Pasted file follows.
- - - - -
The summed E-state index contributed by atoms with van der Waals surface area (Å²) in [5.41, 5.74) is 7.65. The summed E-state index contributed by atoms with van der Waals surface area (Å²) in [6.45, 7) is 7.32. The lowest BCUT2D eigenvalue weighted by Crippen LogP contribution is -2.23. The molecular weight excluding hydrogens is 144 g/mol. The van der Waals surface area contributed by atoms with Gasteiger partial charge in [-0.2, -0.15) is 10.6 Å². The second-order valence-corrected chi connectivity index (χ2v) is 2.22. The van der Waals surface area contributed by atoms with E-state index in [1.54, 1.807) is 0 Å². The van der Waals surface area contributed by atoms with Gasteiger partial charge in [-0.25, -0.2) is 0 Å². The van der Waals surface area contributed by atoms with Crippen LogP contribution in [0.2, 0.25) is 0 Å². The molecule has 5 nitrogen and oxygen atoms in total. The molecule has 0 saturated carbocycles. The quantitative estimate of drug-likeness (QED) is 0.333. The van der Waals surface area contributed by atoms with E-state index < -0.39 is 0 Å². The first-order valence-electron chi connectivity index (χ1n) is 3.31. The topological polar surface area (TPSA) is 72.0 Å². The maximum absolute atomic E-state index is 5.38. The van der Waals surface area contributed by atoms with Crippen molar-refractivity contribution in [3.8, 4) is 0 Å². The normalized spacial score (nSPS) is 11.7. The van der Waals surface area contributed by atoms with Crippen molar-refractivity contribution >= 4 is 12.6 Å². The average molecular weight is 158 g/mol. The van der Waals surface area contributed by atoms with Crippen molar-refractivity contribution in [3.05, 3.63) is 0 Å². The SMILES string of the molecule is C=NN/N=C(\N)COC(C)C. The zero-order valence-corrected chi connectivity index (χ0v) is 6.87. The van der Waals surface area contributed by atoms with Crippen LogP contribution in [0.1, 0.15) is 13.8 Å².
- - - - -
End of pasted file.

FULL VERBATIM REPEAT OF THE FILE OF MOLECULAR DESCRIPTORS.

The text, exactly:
The summed E-state index contributed by atoms with van der Waals surface area (Å²) in [5.41, 5.74) is 7.65. The summed E-state index contributed by atoms with van der Waals surface area (Å²) in [6.45, 7) is 7.32. The lowest BCUT2D eigenvalue weighted by Crippen LogP contribution is -2.23. The molecular weight excluding hydrogens is 144 g/mol. The van der Waals surface area contributed by atoms with Gasteiger partial charge in [-0.2, -0.15) is 10.6 Å². The second-order valence-corrected chi connectivity index (χ2v) is 2.22. The van der Waals surface area contributed by atoms with E-state index in [1.54, 1.807) is 0 Å². The van der Waals surface area contributed by atoms with Gasteiger partial charge in [-0.25, -0.2) is 0 Å². The van der Waals surface area contributed by atoms with Crippen LogP contribution in [0.2, 0.25) is 0 Å². The molecule has 5 nitrogen and oxygen atoms in total. The molecule has 0 saturated carbocycles. The quantitative estimate of drug-likeness (QED) is 0.333. The van der Waals surface area contributed by atoms with E-state index < -0.39 is 0 Å². The first-order valence-electron chi connectivity index (χ1n) is 3.31. The topological polar surface area (TPSA) is 72.0 Å². The maximum absolute atomic E-state index is 5.38. The van der Waals surface area contributed by atoms with Crippen molar-refractivity contribution in [3.8, 4) is 0 Å². The normalized spacial score (nSPS) is 11.7. The van der Waals surface area contributed by atoms with Crippen molar-refractivity contribution >= 4 is 12.6 Å². The average molecular weight is 158 g/mol. The van der Waals surface area contributed by atoms with Crippen molar-refractivity contribution in [3.05, 3.63) is 0 Å². The SMILES string of the molecule is C=NN/N=C(\N)COC(C)C. The zero-order valence-corrected chi connectivity index (χ0v) is 6.87. The van der Waals surface area contributed by atoms with Crippen LogP contribution in [0.1, 0.15) is 13.8 Å².